Matthew 18: 15-20
Though it's not my week, I thought I might post some quick thoughts on this Sunday's gospel text as I continue to ponder my sermon.
I think this passage from Matthew on how to handle conflict within the church is a prime example of why we must read scripture in context -- and preach it in context! Taken alone, this is a very un-Jesus like passage, suggesting that if we ultimately can't correct our brother or sister, we should basically throw the bums out. Focusing on the text alone, this might have been one of those occasions where I actually argue against scripture.
But, these words from Matthew take on a different light when we consider what comes before and after in the gospel. Prior to this passage, Matthew shares Jesus' parable of the Shepherd who is willing to leave behind his whole flock in order to find one lost sheep. And after this passage, we have the famous exhortation about forgiving another person seventy times seven. What, then, to make of this passage on conflict in the church in between these radical passages of giving all to save one who is lost and offering abundant forgiveness that doesn't keep a record of wrongs?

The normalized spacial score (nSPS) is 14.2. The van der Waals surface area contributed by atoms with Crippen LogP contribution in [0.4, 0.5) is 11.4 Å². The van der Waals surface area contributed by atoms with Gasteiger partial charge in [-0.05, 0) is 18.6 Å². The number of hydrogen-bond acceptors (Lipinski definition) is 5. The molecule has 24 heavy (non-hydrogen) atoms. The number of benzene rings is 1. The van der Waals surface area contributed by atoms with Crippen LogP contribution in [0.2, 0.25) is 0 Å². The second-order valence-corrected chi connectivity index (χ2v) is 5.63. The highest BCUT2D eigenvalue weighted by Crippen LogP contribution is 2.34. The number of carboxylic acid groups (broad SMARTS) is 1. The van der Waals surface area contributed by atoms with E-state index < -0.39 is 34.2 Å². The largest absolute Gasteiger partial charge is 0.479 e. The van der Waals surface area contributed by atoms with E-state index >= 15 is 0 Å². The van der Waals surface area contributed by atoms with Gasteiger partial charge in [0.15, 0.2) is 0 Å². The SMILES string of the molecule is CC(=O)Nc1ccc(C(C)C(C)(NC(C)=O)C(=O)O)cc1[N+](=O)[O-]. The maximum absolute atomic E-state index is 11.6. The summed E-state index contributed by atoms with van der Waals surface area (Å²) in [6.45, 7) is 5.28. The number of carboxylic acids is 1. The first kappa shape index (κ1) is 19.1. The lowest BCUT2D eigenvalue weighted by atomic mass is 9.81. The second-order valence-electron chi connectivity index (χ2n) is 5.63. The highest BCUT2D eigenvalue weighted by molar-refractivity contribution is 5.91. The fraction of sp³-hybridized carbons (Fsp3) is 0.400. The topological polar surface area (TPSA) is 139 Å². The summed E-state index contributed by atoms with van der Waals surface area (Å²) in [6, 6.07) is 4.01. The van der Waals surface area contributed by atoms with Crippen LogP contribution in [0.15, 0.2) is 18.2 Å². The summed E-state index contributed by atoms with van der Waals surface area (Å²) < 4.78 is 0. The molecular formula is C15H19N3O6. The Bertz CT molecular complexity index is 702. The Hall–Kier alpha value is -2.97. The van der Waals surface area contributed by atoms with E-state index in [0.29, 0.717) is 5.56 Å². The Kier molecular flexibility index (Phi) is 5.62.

Perhaps when Matthew's Jesus is saying that we are to treat an errant brother or sister like a tax collector, we are to remember how Jesus treats such persons elsewhere in Matthew's gospel: with love and radical welcome. In this context, Matthew has taken a piece of conventional wisdom from his culture ("correct the wrong-doer or throw them out") and placed it in the context of Jesus' radical teachings, forcing us to see this so-called conventional wisdom in light of the unconventionality of the Empire of God.
My two cents.